Retrospectives should be one of the most important events for Agile teams. Yet, very often they turn into routine and boring meetings, endless discussions with no clear outcome, or are even skipped. We’ve been struggling with this a lot ourselves, and we have come up with some ideas that – in case you are in a similar situation, might help you inspire this meeting again and make it interesting and beneficial for the team.
First, why are retrospectives important?
As we all know, empirical processes, such as Scrum, rely heavily on learning from experiments and experience. Hence, doing regular inspection and adaption of how we work as a team is essential to a healthy and efficient process.
Retrospectives are actually a structured approach to analyze our current practices, reflect on the overall Sprint and how we work together, and come to decisions on how we can improve. Furthermore, they are a good opportunity to celebrate what we have done well, which is also important for establishing sustainable practices and high-performing teams.
What is a typical flow of a retrospective meeting?
The retrospective meeting is a structured event, and it follows a certain flow, so that we can arrive at the final goal – analyzed observations with specific decisions for improvement. The meeting facilitator typically goes through specific step sequence.
The retrospective meeting flow
Preparation: Before every retrospective meeting the facilitator need to select the best set of methods depending on the current phase or situation in the team.
Creating trustful environment: In the beginning of every retrospective meeting it is essential to reinforce trust among the team members and create good atmosphere. Avoid finger pointing and blame. Remind to focus on process improvement!
Check previous decisions: To create continuity of process improvement the team should revisit their previous decisions and agreements and decide which to keep.
Collect data: Every team member contributes information and learning from the daily work and challenges. Create a shared understanding of what happened during the last iteration. The quality of data is the basis for further improvements.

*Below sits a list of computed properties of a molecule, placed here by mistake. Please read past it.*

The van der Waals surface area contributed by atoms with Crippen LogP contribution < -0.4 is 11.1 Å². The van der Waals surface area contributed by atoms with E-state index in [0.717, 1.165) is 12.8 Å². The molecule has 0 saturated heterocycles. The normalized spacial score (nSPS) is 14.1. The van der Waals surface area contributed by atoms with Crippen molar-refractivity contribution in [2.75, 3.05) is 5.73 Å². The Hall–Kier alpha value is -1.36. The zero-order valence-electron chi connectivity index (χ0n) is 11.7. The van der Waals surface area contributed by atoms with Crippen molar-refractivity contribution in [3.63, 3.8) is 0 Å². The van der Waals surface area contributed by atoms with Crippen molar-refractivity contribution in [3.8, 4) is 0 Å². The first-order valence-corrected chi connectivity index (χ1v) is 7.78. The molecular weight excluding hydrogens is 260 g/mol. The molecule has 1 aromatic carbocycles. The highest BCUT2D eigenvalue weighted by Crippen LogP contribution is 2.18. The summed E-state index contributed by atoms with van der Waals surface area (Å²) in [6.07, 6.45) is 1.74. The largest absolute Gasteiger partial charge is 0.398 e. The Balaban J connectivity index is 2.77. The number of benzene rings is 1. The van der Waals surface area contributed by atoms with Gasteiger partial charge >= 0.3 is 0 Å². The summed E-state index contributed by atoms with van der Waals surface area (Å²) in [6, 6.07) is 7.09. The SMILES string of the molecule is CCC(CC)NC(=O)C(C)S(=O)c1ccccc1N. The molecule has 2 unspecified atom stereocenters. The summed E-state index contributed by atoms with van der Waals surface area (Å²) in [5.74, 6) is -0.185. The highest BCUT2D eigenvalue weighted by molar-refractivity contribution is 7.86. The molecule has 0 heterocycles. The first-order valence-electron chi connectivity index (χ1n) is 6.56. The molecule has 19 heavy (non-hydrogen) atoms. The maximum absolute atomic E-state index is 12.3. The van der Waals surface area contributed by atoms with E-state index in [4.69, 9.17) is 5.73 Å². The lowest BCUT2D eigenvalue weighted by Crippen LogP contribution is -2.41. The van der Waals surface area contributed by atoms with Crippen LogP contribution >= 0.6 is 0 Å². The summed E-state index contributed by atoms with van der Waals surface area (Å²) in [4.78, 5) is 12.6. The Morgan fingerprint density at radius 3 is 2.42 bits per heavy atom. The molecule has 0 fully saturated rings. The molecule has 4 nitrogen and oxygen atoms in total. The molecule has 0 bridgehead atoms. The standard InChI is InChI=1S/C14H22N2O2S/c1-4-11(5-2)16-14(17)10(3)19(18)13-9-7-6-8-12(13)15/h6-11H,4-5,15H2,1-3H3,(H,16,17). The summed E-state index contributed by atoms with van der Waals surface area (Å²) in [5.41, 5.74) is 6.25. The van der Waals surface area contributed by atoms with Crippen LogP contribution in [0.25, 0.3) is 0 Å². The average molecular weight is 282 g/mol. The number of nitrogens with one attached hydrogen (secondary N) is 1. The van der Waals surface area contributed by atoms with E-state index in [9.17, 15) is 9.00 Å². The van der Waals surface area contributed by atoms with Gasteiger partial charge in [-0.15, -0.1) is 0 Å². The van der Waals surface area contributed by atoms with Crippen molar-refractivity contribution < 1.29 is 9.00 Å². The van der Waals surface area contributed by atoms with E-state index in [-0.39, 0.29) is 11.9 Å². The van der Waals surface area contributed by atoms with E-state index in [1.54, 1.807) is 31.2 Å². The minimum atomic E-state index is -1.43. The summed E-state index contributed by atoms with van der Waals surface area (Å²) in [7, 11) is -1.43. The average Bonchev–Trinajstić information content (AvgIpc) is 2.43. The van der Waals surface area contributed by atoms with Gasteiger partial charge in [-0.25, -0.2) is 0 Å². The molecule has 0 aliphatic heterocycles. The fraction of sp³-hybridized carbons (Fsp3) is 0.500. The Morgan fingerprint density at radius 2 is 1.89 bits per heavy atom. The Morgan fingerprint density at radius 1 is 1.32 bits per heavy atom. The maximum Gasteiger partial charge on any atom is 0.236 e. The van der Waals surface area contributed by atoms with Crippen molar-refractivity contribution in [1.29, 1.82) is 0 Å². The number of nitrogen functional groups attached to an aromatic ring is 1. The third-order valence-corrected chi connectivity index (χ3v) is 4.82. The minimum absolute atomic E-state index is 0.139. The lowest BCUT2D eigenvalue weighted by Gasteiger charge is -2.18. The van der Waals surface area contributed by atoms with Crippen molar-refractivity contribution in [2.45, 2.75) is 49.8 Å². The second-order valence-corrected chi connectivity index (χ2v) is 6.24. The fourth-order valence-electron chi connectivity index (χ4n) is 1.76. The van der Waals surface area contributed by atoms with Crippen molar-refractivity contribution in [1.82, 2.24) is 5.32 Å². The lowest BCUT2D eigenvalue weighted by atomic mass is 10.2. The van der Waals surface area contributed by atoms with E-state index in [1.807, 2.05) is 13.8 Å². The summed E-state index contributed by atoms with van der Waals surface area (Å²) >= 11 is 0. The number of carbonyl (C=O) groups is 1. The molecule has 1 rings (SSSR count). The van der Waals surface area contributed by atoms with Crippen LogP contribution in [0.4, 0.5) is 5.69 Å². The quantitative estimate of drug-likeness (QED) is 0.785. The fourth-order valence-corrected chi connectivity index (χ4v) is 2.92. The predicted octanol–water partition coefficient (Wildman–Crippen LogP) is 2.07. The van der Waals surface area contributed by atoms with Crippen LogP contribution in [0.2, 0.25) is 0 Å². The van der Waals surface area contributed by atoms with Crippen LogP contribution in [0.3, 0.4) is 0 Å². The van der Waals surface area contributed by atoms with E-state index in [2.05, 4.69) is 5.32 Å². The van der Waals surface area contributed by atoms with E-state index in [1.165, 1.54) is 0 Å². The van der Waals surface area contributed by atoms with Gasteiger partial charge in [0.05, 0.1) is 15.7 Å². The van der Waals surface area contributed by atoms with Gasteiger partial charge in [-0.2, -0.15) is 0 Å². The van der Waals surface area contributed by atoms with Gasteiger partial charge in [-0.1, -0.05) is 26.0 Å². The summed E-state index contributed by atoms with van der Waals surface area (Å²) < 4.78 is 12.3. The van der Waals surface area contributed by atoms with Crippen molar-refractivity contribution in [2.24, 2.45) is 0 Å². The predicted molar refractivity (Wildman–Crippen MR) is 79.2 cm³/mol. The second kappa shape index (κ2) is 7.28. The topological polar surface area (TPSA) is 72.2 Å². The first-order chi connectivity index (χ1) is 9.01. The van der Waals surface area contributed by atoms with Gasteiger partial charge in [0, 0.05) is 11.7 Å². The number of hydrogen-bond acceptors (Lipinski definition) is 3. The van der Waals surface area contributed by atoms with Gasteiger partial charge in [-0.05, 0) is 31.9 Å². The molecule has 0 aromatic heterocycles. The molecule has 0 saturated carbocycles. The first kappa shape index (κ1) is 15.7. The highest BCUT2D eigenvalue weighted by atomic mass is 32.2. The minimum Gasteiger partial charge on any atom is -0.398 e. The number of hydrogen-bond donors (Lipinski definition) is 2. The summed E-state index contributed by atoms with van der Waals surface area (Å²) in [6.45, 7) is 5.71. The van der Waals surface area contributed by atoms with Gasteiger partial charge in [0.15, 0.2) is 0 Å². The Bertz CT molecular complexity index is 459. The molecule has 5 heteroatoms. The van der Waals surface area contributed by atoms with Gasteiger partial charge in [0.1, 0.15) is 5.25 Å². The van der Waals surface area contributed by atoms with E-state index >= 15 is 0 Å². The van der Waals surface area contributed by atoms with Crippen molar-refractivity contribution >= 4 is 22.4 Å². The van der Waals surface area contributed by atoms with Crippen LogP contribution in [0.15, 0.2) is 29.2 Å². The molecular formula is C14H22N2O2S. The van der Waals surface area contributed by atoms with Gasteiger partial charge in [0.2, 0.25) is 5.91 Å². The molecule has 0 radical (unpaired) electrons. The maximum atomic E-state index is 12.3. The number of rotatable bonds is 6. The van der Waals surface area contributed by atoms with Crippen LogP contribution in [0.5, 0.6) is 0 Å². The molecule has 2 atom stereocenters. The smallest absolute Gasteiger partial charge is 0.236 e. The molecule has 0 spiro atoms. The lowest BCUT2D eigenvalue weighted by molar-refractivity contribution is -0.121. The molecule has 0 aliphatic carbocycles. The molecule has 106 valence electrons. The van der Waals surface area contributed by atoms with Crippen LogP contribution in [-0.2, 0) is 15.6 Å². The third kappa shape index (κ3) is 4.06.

Focus: Since time is never enough, the team should select to work on areas for improvements that will have the most significant and long-term impact to help the be better in the future.
Analysis: The team should pinpoint the exact problem, find the root cause and brainstorm for possible solutions.
Decisions: The team should agree on actions to be taken in order to approach to solve the problem and metrics to identify whether solutions are really effective.
Closing: Take few moments for appreciation and evaluation of the quality of the retrospective meeting.
Facilitators, get ready for the retrospective!
How do you come up with interesting and new ideas for each retrospective, so that you can keep the team engaged?
Well, we created the Retrospective Cards to help you in this quest over and over again. Let’s see how we use them.
Step 1: Think about the focus of the upcoming retrospective. Is it a standard event, or does the team need to follow up on a specific problem/learning they have discovered? Or maybe everything goes smoothly and you want to focus on keeping the good practices of the team and celebrate success?
Step 2: Look at the retrospective flow, and for each step, pick one or more cards with tools and techniques that fit the specific outcome you want to achieve.
Hint: On each card, you will find an indication of the step it belongs to (e.g. Preparation, Create Trustful Environment, and so on; the approximate time you need and tips how to do it).
Step 3: Read carefully the instructions. Note that you might need to prepare some materials in advance (e.g. voting dots, sticky notes, markers, etc.).
Step 4: Go and have an awesome retrospective!
Here is an example for a 1.5-hour retrospective* we recently designed using the ideas from the cards. The team’s context was that they had failed to finish their planned work for 3 iterations in a row, so we had to dig into the problem and look for ways to address it.
Creating trustful environment: 5 min
As the context is sensitive, we remind the team of the Prime Directive to set the good tone.
Check previous decisions: 15 min
They have already tried to address the problem, so we check what they already tried, and the results of it.
Collect data: 15 min
The Speed Boat metaphor reiterates team’s common purpose and helps team members collaborate.
Focus: 15 min
Voting with dots is an easy and quick way to find what is the most important focus for the team at present.
Analysis: 15 min
We need to dig deeper as the issue is reoccurring, and obvious answers are not enough.
(it can be done in subteams)
Decisions: 15 min
As facilitators, we help the team formulate specific and measurable outcomes, so that they can track the effect.
Closing: 5 min
Finally, we close with a round of appreciation to boost team motivation.
*5 min buffer planned, if needed can be used as small break between Focus and Analyze phase, or to accommodate some more discussions in a topic
This is just one example of a retrospective designed to guide the team through a relatively tough and conflict-laden context by focusing them on the goals of the meeting, and allowing them to express their thoughts in a respectful and constructive way.
What tools and techniques work best in your teams? Share with us and the community in a comment.
The set of 34 unique Retrospective cards that introduce and explain how to structure an awesome retrospective and choose the best method in each step.